The Effect of Living-Learning Program Participation on College Students' Mental Health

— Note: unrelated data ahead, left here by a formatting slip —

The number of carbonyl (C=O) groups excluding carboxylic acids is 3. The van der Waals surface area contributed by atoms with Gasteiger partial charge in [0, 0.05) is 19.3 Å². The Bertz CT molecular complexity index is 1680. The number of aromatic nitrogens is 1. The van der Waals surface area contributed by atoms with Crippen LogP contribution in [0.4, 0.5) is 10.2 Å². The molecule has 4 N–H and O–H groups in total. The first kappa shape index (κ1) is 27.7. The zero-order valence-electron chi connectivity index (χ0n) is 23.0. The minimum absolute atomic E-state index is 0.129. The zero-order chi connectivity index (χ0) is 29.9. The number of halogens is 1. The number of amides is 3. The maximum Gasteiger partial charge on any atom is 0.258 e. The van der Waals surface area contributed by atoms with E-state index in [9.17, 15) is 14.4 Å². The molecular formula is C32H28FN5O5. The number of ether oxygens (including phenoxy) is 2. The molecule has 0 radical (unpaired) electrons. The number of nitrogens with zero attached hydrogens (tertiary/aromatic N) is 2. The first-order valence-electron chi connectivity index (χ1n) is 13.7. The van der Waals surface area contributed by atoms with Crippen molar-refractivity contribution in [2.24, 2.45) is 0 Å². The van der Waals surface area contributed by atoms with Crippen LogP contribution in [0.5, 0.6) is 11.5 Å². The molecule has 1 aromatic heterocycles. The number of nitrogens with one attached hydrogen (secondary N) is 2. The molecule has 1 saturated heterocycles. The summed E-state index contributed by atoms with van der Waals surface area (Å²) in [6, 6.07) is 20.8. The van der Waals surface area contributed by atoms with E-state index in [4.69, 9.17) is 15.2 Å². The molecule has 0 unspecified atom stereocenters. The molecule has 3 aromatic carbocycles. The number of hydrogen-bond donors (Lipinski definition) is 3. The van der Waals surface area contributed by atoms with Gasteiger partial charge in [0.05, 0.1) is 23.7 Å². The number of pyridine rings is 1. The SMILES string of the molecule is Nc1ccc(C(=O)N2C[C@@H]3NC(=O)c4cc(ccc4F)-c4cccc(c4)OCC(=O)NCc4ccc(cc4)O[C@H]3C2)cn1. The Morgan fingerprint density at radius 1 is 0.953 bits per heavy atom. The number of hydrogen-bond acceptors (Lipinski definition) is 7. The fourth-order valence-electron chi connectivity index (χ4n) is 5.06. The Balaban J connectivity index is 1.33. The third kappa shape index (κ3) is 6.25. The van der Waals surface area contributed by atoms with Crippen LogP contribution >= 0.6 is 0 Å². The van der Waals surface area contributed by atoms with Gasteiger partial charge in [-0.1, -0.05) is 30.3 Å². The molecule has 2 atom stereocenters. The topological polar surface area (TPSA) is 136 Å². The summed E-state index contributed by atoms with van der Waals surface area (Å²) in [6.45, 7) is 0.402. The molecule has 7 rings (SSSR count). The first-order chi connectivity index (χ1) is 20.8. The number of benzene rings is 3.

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This thesis used Astin's (1993) I-E-O framework to explore how participation in a living-learning program as well as other college environments affected college students' mental health. Data from seven unique institutions that administered an additional mental health module as a part of the 2008 and 2009 National Study of Living-Learning Programs were used in this study. Independent samples t tests, chi-squared tests, and multiple regression were the statistical methods used to investigate three research questions with Keyes et al. (2008) Mental Health Continuum - Short Form (MHC-SF) as the dependent variable. The final predictive model explained 33.5% and 37.6% of the variance in students' MHC-SF scores in 2008 and 2009, respectively. Findings did not evidence a predictive relationship between students' participation in a living-learning program and their mental health. Several aspects of the college environment favorably predicted students' mental health, including ease with transition to college, socially supportive residence hall climate, self-confidence, sense of belonging, and sense of civic engagement. Other variables unfavorably predicted students' mental health, including identification as lesbian, gay, or bisexual, as well as emotional consequences of alcohol use. This study's findings offer implications for practitioners and directions for future research.